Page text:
Here’s some of the top good environmental news stories as reported by the Environmental Working Group (EWG).
Legislators in the U.S. House and Senate introduced long-awaited bills to strengthen the Toxic Substances Control Act, there may possibly be enough consensus on the law’s deficiencies to make action possible in 2011, despite a more conservative Congress.
How about safer and healthier food for everyone – the Food and Drug Administration gained important new powers to monitor and inspect food producers and to order recalls of tainted food. President Obama signed a bill that renewed and greatly expanded the Child Nutrition Act.
We’re beginning to take a hard look at fracking. In New York, outgoing Governor David Paterson extended the state’s moratorium on gas drilling through 2011.
Californians stand up for their climate change law-Californians voted overwhelmingly to reject climate change denial.
San Francisco became the first jurisdiction in the U.S. to inquire that cell phone retailers provide point-of-sale information on how much radiation each model releases.
Ditching plastic bags, coast to coast- laws that ban or charge for the use of plastic grocery bags are gaining popularity.
Some brands take the lid off cleaning ingredients – In 2010, the cleaning products industry launched a voluntary initiative to begin disclosing more of what’s in their products.
In other news, the Nature Conservancy and the Trust for Public Land, in partnership with the State of Montana and the Federal government, completed the final phase of the Montana Legacy Project. With a price tag close to $500 million, a critical 310,000 acres of forest, rivers and lakes of the Crown of the Continent will be conserved forever. The project not only benefits wildlife like grizzly bear, lynx, wolverine and trout, but also people whose livelihoods depend on this spectacular place. On the other side of the planet, the Conservancy teamed up with China’s Ministry of Environmental Protection to create an expansive conservation blueprint that will help conservation practitioners develop large-scale plans and priorities for protecting the country’s land and water resources.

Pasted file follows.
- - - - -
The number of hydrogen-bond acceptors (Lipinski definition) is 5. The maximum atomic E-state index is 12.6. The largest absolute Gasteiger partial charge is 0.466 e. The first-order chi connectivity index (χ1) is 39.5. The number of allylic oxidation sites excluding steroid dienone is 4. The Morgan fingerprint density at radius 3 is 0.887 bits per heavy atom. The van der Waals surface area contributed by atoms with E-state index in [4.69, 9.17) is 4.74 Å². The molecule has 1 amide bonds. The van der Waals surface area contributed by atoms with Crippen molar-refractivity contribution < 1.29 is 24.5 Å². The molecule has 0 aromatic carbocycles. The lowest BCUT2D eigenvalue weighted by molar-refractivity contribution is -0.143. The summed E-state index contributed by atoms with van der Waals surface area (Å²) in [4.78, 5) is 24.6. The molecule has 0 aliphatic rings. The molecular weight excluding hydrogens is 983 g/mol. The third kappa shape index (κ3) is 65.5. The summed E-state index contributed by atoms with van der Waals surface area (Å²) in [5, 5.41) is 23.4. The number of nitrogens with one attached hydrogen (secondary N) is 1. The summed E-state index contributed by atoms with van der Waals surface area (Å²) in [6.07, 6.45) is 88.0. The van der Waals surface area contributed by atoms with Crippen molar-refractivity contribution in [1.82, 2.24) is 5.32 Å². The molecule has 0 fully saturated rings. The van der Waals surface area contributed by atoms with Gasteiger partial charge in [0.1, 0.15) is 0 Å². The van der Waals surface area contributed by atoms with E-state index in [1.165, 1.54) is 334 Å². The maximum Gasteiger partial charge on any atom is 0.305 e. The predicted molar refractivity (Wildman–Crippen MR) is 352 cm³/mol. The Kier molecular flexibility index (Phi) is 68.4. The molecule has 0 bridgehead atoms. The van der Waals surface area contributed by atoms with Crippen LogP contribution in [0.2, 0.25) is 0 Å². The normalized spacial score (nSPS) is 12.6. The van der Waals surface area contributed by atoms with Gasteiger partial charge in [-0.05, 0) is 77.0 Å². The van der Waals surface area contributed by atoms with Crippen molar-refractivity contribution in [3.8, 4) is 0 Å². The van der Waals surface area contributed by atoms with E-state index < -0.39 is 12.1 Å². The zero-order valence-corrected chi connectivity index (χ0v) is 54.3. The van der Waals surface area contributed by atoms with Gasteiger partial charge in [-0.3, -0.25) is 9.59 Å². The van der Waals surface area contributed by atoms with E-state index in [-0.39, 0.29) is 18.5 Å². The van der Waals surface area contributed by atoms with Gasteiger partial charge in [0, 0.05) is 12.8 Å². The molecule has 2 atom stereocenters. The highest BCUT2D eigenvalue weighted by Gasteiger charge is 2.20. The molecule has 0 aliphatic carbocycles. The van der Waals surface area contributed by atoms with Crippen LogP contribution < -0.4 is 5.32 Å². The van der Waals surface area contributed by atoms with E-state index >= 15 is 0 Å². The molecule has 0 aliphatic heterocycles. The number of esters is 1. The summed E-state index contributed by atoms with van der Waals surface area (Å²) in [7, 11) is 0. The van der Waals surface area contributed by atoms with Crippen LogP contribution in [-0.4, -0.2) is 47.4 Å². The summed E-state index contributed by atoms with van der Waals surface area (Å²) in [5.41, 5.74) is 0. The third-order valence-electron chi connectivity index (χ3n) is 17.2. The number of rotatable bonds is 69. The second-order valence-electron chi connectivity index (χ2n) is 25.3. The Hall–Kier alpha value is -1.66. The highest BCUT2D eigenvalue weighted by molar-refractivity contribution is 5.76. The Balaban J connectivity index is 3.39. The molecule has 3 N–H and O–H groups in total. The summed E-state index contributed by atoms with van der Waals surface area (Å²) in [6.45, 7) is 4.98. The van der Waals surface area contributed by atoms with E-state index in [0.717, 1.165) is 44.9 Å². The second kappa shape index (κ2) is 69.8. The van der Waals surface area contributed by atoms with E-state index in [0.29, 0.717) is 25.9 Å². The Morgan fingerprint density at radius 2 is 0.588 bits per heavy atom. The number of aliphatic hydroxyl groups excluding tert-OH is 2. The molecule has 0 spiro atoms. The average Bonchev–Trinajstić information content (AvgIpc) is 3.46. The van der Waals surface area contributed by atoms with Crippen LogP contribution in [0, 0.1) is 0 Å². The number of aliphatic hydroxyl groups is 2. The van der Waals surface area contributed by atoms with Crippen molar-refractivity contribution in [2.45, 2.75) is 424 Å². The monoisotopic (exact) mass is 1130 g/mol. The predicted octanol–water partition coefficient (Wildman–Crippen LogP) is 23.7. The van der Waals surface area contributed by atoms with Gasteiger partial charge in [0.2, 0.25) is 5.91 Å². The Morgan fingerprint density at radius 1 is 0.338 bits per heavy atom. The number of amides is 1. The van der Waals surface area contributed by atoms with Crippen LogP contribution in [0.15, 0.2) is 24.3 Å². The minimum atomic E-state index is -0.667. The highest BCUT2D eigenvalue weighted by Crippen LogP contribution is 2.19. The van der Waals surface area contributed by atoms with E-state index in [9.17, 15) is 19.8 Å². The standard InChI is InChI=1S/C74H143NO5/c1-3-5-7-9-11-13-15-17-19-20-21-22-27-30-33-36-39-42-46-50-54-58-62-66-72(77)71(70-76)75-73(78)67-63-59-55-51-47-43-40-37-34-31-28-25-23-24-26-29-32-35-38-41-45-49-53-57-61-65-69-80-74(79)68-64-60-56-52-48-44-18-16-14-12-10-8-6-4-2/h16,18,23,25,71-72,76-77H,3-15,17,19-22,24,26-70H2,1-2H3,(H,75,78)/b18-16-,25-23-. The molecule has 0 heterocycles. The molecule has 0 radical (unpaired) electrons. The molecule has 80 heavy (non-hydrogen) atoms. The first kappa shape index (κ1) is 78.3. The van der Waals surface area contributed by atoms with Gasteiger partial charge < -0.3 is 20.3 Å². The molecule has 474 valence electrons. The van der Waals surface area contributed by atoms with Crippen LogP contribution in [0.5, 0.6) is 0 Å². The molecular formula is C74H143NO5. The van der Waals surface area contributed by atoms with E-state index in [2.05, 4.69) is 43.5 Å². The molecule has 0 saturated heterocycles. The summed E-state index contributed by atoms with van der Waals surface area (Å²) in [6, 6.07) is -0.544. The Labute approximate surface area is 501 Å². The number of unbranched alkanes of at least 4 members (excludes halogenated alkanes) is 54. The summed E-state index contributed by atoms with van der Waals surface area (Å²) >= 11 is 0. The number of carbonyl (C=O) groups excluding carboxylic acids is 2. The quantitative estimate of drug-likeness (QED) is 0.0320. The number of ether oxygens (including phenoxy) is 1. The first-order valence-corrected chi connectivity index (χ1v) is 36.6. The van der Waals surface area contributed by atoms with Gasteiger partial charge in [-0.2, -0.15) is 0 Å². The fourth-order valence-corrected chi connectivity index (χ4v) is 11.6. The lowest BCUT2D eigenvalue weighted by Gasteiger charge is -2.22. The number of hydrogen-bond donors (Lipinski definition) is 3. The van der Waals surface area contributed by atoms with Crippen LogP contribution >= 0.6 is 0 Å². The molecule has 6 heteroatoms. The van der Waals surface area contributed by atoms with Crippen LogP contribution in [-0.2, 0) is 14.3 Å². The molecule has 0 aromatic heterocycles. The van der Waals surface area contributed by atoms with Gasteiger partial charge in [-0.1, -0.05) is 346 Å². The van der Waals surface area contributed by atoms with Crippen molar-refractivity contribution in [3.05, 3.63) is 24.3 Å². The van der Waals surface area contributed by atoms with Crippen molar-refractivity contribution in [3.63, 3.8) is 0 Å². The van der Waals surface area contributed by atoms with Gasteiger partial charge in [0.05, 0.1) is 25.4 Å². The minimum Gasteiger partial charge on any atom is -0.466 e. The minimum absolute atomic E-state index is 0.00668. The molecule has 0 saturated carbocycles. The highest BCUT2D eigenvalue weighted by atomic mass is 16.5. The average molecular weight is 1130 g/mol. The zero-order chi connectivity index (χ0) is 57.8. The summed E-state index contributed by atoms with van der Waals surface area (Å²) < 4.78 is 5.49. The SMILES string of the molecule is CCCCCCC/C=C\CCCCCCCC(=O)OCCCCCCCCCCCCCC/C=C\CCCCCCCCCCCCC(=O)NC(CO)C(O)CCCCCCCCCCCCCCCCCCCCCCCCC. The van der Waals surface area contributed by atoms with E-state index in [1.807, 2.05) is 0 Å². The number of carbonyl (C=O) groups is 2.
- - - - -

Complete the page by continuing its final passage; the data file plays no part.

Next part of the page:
Fuel-Efficient Cars and SUVs - This year, 21 cars, SUVs, station wagons, and hatchbacks got better than 30 mpg. This includes models by Ford, Honda, Lexus, Volvo and Jaguar to name a few. Hybrid and electric cars got a lot cooler—and more accessible. Chevy’s Volt even earned the title of “Car of the Year” from both Motor Trend and Automobile magazines; Green Car Journal dubbed it the “Green Car of the Year” as well. The cost of batteries for hybrid cars has fallen sharply in the past year, while reliability, as well as recyclability, have made tremendous improvement. This is quite a leap from where we were at just a few short years ago.
There is a great tendency to emphasize what’s wrong with the world, an endless list of paradoxical and cold hearted occurrences that generate great cause for concern, but it is our choice as to where we place our attention. Is the glass half full or half empty? How long is it appropriate to look toward the problem, before we shift that time spent to being engaged in solutions? Again, no easy answer, but staying in a place of gratitude helps generate the future we choose to experience.
So, in the meanwhile, let’s pause for a moment and acknowledge the progress we’ve made, the entrepreneurial spirit that drives innovation, and all the countless people, organizations, agencies and businesses that are creating much of the good news we desire.